Neurobehavioral functioning in Parkinson's disease: The role of basal ganglia-thalamocortical circuit loops in predicting performance.
AuthorBondi, Mark William.
AdvisorKaszniak, Alfred W.
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PublisherThe University of Arizona.
RightsCopyright © is held by the author. Digital access to this material is made possible by the University Libraries, University of Arizona. Further transmission, reproduction or presentation (such as public display or performance) of protected items is prohibited except with permission of the author.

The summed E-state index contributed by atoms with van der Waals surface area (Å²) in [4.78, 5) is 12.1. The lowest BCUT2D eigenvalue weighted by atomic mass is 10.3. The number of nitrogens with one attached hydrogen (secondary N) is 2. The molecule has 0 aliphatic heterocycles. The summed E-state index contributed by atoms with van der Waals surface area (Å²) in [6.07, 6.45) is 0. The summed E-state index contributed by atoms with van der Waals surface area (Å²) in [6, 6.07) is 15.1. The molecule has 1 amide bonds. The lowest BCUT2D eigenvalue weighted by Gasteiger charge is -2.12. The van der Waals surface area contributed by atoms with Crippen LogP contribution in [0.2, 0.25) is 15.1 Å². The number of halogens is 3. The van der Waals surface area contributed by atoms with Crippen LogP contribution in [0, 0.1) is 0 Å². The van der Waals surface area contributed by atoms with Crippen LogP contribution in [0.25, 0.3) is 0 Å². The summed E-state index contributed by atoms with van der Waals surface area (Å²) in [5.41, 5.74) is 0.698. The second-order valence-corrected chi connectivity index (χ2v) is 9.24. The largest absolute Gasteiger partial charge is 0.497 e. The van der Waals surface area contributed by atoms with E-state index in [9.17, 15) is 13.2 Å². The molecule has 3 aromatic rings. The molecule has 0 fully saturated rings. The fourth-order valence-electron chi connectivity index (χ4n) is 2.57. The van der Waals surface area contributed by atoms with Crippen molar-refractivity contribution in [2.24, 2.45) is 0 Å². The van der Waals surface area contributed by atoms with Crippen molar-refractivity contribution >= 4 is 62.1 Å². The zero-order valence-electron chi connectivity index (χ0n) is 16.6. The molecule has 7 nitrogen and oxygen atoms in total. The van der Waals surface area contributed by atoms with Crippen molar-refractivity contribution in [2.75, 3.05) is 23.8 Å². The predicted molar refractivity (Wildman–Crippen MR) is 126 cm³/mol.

AbstractMotivated by current neuroanatomic theories of basal ganglia-thalamocortical circuit loops, this study assessed whether disturbed neuronal outflow from the striatum (occurring in Parkinson's Disease) would lead to circumscribed deficits in cognitive functions thought to be dependent upon the functional integrity of the frontal lobes, the cortical destination of efferent striatal neurons (particularly arising from the caudate nucleus). Further, this study investigated whether such deficits could account for previously reported memory and visuoperceptual difficulties observed in Parkinson's disease (PD) patients. Nineteen nondemented PD patients were matched with 19 normal elderly control subjects on the basis of age, gender, education, and estimated premorbid intelligence. Determination of disease onset and course, severity of motor symptoms, and medication regimen were made on all PD patients. Three categories of neuropsychologic tests were given: (1) tests sensitive to prefrontal cortical dysfunction (the California Sorting Test, a modified version of the Wisconsin Card Sorting Test, temporal ordering, and generative naming), (2) implicit and explicit memory tests (a fragmented pictures test, serial reaction time, continuous recognition memory, and word learning), and (3) visuomotor and perceptual characteristics (including the Block Design and Picture Arrangement subtests of the WAIS-R, Benton Facial Recognition Test, Benton Right-Left Discrimination, and Benton Visual Form Discrimination Test). Consistent with the functional/anatomic hypothesis of subcortical deafferentation of the frontal lobes, the nondemented PD patients demonstrated selective deficits in cognitive functions thought to be dependent upon the functional integrity of the prefrontal cortex; other tasks presumed to rely on other cortical regions and processes (e.g., learning and memory, visuoperceptual and visuoconstructional skills) were not significantly impaired--once performance on the frontally-related tasks was statistically covaried. Results are discussed in terms of the validity of the outflow model in predicting the performance of nondemented PD patients on neuropsychologic measures.